voting rights

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A key state legislator on the ex-felon voting rights issue says Gov. Matt Bevin contradicted his own logic on two high-profile issues addressed through executive orders.

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A bill seeking to amend Kentucky's Constitution to restore voting rights for non-violent felons sailed through the state House Thursday.

Unlike past years, the proposed ballot issue may have a chance in the Senate. Senate Majority Leader Damon Thayer says it may be an issue "whose time has come," with some changes.

Felon Voting Rights Bill Passes Ky. House Committee

Jan 14, 2014
lrc.ky.gov

A bill that would restore voting rights for non-violent felons has passed a Kentucky House committee.

The measure is Rep. Jesse Crenshaw's latest attempt to put approximately 130,000 felons back on the voting rolls. Similar efforts have repeatedly stalled in the Republican-controlled Senate. But Crenshaw says he hopes that his bill will fare better this year due to support from U.S. Sen. Rand Paul.

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Advocates who have pushed unsuccessfully for years to restore voting rights to convicted felons after they've completed their sentences are hopeful that support from Republican U.S. Sen. Rand Paul will provide a needed boost.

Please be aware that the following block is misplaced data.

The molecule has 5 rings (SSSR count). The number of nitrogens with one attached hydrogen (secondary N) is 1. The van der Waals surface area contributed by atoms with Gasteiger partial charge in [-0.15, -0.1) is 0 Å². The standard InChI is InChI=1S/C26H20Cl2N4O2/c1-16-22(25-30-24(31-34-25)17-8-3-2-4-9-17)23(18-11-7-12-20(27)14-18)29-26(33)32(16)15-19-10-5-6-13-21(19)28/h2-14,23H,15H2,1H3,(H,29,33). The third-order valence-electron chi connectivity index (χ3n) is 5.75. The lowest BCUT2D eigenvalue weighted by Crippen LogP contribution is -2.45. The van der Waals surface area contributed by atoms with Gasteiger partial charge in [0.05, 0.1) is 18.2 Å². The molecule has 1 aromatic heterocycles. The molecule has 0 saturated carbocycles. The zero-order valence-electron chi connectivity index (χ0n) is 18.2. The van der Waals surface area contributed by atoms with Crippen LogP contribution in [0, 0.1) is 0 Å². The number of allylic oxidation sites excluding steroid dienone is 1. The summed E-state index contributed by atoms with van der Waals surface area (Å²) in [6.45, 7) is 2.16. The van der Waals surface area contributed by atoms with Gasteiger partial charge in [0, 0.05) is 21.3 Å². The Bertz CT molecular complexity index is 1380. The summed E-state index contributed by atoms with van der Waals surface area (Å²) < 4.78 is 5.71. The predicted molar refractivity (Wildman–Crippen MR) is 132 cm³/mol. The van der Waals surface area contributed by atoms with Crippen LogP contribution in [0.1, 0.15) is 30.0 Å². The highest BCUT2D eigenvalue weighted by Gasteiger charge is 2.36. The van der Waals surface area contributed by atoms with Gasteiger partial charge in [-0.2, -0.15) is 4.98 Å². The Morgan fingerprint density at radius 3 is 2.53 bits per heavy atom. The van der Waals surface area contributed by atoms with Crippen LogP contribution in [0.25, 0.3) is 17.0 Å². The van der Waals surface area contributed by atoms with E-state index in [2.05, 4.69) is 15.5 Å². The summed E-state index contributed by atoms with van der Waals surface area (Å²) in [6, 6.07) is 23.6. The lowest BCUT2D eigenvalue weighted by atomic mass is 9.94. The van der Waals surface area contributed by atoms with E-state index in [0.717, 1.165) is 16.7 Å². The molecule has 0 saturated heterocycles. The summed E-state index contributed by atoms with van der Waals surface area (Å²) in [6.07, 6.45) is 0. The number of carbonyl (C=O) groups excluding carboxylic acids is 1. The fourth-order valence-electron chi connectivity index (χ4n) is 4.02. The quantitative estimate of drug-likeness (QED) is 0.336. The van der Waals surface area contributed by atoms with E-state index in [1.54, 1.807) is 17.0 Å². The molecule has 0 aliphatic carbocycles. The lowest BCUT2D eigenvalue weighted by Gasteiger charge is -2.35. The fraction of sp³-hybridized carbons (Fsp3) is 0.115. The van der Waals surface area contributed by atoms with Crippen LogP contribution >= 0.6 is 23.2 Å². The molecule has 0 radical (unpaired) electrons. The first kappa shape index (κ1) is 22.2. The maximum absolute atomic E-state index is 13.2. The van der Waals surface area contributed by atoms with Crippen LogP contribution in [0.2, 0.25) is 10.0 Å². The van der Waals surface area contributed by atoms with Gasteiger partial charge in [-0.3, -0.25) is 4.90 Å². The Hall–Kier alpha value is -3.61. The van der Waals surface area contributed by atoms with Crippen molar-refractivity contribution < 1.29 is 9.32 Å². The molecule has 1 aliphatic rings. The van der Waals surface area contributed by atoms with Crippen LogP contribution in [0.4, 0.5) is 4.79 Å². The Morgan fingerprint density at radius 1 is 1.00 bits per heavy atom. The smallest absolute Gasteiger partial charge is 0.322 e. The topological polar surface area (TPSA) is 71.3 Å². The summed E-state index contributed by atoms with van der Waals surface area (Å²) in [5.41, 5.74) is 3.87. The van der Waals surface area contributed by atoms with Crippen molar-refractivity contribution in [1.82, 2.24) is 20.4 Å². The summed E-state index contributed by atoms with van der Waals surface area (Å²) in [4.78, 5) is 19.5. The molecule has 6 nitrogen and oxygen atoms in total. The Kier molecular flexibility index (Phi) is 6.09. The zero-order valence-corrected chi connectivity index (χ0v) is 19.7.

Lexington resident Tayna Fogle had her voting rights restored by former Govs. Paul Patton and Ernie Fletcher. Fogle said the initiative seems to be energized heading into January’s legislative session.

Saying Kentucky state senators have been the historical roadblock, Democrat Gerald Neal of Louisville has pre-filed a bill to restore voting rights to certain former felons.

Movement on the proposal comes weeks after U.S. Sen. Rand Paul, R-Ky., spoke out in favor of restoring felons' voting rights at the state and federal levels, which many observers argue is an indication the GOP may be changing its view on the issue.

U.S. Sen. Rand Paul found a receptive audience in a mostly African-American Louisville neighborhood as the tea party favorite spoke in favor of giving judges more sentencing flexibility and restoring voting rights for felons.